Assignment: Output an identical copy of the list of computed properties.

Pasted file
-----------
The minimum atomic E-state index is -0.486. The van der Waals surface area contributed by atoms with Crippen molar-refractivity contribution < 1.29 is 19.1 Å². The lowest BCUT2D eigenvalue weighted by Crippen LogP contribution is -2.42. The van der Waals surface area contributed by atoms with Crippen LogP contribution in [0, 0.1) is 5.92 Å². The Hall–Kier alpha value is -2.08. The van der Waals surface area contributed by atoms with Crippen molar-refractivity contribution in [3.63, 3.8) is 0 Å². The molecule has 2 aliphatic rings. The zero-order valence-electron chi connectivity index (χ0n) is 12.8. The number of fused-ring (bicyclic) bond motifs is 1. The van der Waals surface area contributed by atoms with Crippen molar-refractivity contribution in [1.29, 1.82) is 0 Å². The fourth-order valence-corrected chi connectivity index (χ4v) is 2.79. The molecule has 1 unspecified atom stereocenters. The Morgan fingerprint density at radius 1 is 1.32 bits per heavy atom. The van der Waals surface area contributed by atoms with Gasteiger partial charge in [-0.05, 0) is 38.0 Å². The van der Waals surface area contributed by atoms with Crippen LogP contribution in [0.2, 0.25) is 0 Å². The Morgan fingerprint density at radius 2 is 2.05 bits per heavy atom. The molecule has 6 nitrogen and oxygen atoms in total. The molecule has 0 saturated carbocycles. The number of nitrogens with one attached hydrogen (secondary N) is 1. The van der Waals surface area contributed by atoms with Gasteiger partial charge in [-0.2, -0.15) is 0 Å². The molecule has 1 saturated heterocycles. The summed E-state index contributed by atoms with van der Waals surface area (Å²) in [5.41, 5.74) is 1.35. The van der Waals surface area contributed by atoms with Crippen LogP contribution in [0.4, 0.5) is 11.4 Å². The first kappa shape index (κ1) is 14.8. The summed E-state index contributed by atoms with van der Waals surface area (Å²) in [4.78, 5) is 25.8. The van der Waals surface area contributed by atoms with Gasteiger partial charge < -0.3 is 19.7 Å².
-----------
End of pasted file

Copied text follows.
The minimum atomic E-state index is -0.486. The van der Waals surface area contributed by atoms with Crippen molar-refractivity contribution < 1.29 is 19.1 Å². The lowest BCUT2D eigenvalue weighted by Crippen LogP contribution is -2.42. The van der Waals surface area contributed by atoms with Crippen LogP contribution in [0, 0.1) is 5.92 Å². The Hall–Kier alpha value is -2.08. The van der Waals surface area contributed by atoms with Crippen molar-refractivity contribution in [3.63, 3.8) is 0 Å². The molecule has 2 aliphatic rings. The zero-order valence-electron chi connectivity index (χ0n) is 12.8. The number of fused-ring (bicyclic) bond motifs is 1. The van der Waals surface area contributed by atoms with Crippen molar-refractivity contribution in [1.29, 1.82) is 0 Å². The fourth-order valence-corrected chi connectivity index (χ4v) is 2.79. The molecule has 1 unspecified atom stereocenters. The Morgan fingerprint density at radius 1 is 1.32 bits per heavy atom. The van der Waals surface area contributed by atoms with Gasteiger partial charge in [-0.05, 0) is 38.0 Å². The van der Waals surface area contributed by atoms with Crippen LogP contribution in [0.2, 0.25) is 0 Å². The Morgan fingerprint density at radius 2 is 2.05 bits per heavy atom. The molecule has 6 nitrogen and oxygen atoms in total. The molecule has 0 saturated carbocycles. The number of nitrogens with one attached hydrogen (secondary N) is 1. The van der Waals surface area contributed by atoms with Gasteiger partial charge in [-0.2, -0.15) is 0 Å². The molecule has 1 saturated heterocycles. The summed E-state index contributed by atoms with van der Waals surface area (Å²) in [5.41, 5.74) is 1.35. The van der Waals surface area contributed by atoms with Crippen LogP contribution in [0.4, 0.5) is 11.4 Å². The first kappa shape index (κ1) is 14.8. The summed E-state index contributed by atoms with van der Waals surface area (Å²) in [4.78, 5) is 25.8. The van der Waals surface area contributed by atoms with Gasteiger partial charge < -0.3 is 19.7 Å².